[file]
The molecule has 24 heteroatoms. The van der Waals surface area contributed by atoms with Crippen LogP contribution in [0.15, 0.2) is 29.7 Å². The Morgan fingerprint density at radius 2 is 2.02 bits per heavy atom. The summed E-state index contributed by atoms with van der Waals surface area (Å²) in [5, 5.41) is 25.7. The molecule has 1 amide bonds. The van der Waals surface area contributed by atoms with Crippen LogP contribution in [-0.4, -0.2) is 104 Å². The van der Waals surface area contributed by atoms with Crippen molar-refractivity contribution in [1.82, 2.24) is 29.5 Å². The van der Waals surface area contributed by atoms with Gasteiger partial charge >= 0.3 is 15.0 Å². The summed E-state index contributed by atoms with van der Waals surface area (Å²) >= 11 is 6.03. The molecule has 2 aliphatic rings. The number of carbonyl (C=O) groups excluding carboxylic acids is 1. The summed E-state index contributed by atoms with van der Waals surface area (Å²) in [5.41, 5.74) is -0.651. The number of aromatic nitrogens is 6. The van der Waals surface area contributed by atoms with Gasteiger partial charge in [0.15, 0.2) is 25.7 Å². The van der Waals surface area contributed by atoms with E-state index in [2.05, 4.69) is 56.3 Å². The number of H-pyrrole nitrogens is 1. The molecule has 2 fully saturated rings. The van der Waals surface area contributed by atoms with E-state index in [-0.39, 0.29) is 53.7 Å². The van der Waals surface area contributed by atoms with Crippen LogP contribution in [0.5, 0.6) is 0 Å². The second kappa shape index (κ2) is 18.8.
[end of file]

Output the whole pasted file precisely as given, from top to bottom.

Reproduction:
The molecule has 24 heteroatoms. The van der Waals surface area contributed by atoms with Crippen LogP contribution in [0.15, 0.2) is 29.7 Å². The Morgan fingerprint density at radius 2 is 2.02 bits per heavy atom. The summed E-state index contributed by atoms with van der Waals surface area (Å²) in [5, 5.41) is 25.7. The molecule has 1 amide bonds. The van der Waals surface area contributed by atoms with Crippen LogP contribution in [-0.4, -0.2) is 104 Å². The van der Waals surface area contributed by atoms with Crippen molar-refractivity contribution in [1.82, 2.24) is 29.5 Å². The van der Waals surface area contributed by atoms with Gasteiger partial charge >= 0.3 is 15.0 Å². The summed E-state index contributed by atoms with van der Waals surface area (Å²) >= 11 is 6.03. The molecule has 2 aliphatic rings. The number of carbonyl (C=O) groups excluding carboxylic acids is 1. The summed E-state index contributed by atoms with van der Waals surface area (Å²) in [5.41, 5.74) is -0.651. The number of aromatic nitrogens is 6. The van der Waals surface area contributed by atoms with Gasteiger partial charge in [0.15, 0.2) is 25.7 Å². The van der Waals surface area contributed by atoms with E-state index in [2.05, 4.69) is 56.3 Å². The number of H-pyrrole nitrogens is 1. The molecule has 2 fully saturated rings. The van der Waals surface area contributed by atoms with E-state index in [-0.39, 0.29) is 53.7 Å². The van der Waals surface area contributed by atoms with Crippen LogP contribution in [0.5, 0.6) is 0 Å². The second kappa shape index (κ2) is 18.8.